KAMPALA – African tradition and many other cultures across the world have for long upheld the male child as the worthy heir to his father’s property but that trend is slowly beginning to shift in favour of the girl child.
Following the recent succession of Ms. Rukshana Karmali, the daughter of deceased businessman Amarali Karmali, who was popularly known as Mukwano as the heir to her father’s massive wealth.
This and many other similar cases have opened up the debate on the potential of having female heirs to take over their deceased parents’ property and wealth.
Ms. Karmali is continuing her father’s legacy at Mukwano group of companies and according to employees of the giant conglomerate, she is doing a wonderful job of holding the vast business empire together.
Another recent example is the late former Prime Minister Apollo Nsibambi’s heir, his daughter Rhoda Nakimuli Kassujja Nsibambi, is another female heir who has recently taken over the wealth of her deceased father.
Uganda is slowly bidding farewell to its patriarchal ways.
This is a vivid manifestation that women are not only doing things men can do, but are making bigger and better accomplishments.
Inheriting a wealthy estate comes with it’s a fair share of trials and tribulations it is perhaps much more demanding on a female heir as compared to her male counterparts.
It is also an expression of a generation of women who do not need godfathers neither do they have to sleep with their superiors in order to get what they want.
Bunyangabo is a single county district with a female member of Parliament, Peace Mutuuzo who also doubles as the state Minister for Gender and Equality, quite an achievement for women.
This is a clear indication of the fact that women’s representation in parliament has also been greatly empowered.
With many prominent women like the Speaker of parliament, Honourable Rebecca Alitwala Kadaga in positions of so much power, there is hope that women will continue breaking the norm and shattering the patriarchal stumbling blocks all the way to the top.
Women have for sure taken themselves out of the kitchen and placed themselves at the table slicing the national cake and rubbing shoulders with the big male names in the corridors of power.
The Presence and efforts of women like Winnie Byanyima, an economist, Aeronautical Engineer and CEO of Oxfam Uganda, surely shows the potential and tremendous capabilities that women have showcased in Uganda.
Perhaps soon the country will have a potential female contender for the topmost position in the land, Presidency just like Hillary Clinton attempted in the USA.
Africa has already witnessed a female President in Sir Leaf Johnson who must have inspired a great generation of upcoming female powerhouses.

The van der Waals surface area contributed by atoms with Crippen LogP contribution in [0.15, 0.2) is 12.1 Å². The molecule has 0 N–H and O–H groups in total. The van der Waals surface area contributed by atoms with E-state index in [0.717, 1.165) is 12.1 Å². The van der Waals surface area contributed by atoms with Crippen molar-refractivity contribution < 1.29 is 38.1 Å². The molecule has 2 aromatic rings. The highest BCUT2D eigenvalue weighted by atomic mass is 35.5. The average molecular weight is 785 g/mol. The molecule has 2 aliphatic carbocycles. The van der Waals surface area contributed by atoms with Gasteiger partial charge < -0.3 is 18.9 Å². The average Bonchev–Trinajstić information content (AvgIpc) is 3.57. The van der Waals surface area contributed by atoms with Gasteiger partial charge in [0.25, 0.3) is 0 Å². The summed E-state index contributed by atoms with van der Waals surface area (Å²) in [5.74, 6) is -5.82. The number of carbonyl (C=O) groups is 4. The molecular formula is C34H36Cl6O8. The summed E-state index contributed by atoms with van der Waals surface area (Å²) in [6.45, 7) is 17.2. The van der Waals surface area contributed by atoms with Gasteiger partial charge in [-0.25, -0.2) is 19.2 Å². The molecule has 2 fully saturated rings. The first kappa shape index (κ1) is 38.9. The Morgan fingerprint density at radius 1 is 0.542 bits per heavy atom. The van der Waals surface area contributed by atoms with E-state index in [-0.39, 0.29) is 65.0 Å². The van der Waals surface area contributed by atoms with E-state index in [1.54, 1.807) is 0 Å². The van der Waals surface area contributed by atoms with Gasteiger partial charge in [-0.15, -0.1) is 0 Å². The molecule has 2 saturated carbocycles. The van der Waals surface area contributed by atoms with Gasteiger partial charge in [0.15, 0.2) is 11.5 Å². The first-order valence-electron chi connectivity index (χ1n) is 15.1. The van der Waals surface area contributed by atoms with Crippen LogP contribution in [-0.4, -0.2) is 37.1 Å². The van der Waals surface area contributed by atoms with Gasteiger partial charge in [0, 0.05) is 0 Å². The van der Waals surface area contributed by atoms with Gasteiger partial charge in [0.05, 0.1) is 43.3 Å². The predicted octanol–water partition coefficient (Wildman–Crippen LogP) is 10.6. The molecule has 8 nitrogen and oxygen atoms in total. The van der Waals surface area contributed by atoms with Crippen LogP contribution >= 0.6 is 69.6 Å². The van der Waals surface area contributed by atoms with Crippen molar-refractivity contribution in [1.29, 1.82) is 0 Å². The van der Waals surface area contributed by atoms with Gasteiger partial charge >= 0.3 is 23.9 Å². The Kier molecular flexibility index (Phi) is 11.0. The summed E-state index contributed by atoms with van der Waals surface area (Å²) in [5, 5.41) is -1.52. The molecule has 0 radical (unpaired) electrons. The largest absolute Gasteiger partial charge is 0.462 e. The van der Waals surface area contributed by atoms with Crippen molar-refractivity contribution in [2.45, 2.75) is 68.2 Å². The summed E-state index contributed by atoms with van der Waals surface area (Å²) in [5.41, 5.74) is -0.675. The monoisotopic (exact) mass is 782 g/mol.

Parliament has grown bigger and more women have been elected in creating inspiration for the younger girls who are still in school.
Queen Abenakyo, the current miss World Africa who is also a well-accomplished outgoing Miss Uganda queen has been a big inspiration and role model to many Ugandans, both men and women following her victory at the International beauty pageant that saw her become the third, winning the miss Africa title.
It is a clear signal that women have taken on the mantle to become even International ambassadors who now represent Uganda and proudly fly our black, yellow and red striped flag across the globe.The fire set by the females in Uganda including the She Cranes is still burning and the wave of women taking charge is not about to be extinguished anytime soon.
There is mass Sensitisation amongst Ugandan women as we saw them come together recently to fight for the rights of a fellow woman Teddy Bujjingo in marital strife with her husband, popular city Pastor, Bujjingo.
When it comes to men who founded schools that have withstood the test of time, the late Professor Lawrence Mukiibi, proprietor of St Lawrence Academy Schools and Colleges, was among the best.
Founded two decades ago, the schools are currently managed by his daughter Maria Justine Tulina and holds a big responsibility of ensuring that St Lawrence remains relevant in an increasingly competitive space.
This is a crystal clear manifestation of the fact that women in Uganda are on the rise and the patriarchal mentality is quickly dying out amongst Ugandans.
The end of the wave of women on the rise in Uganda currently is one that will never be seen.
Women’s achievements in the country could be discussed until all Indians go back to India.
Women have indeed transcended common perceptions and misconceptions in society and as the proverbial saying goes the sky is their only limit.
Compiled by Peace Ainembabazi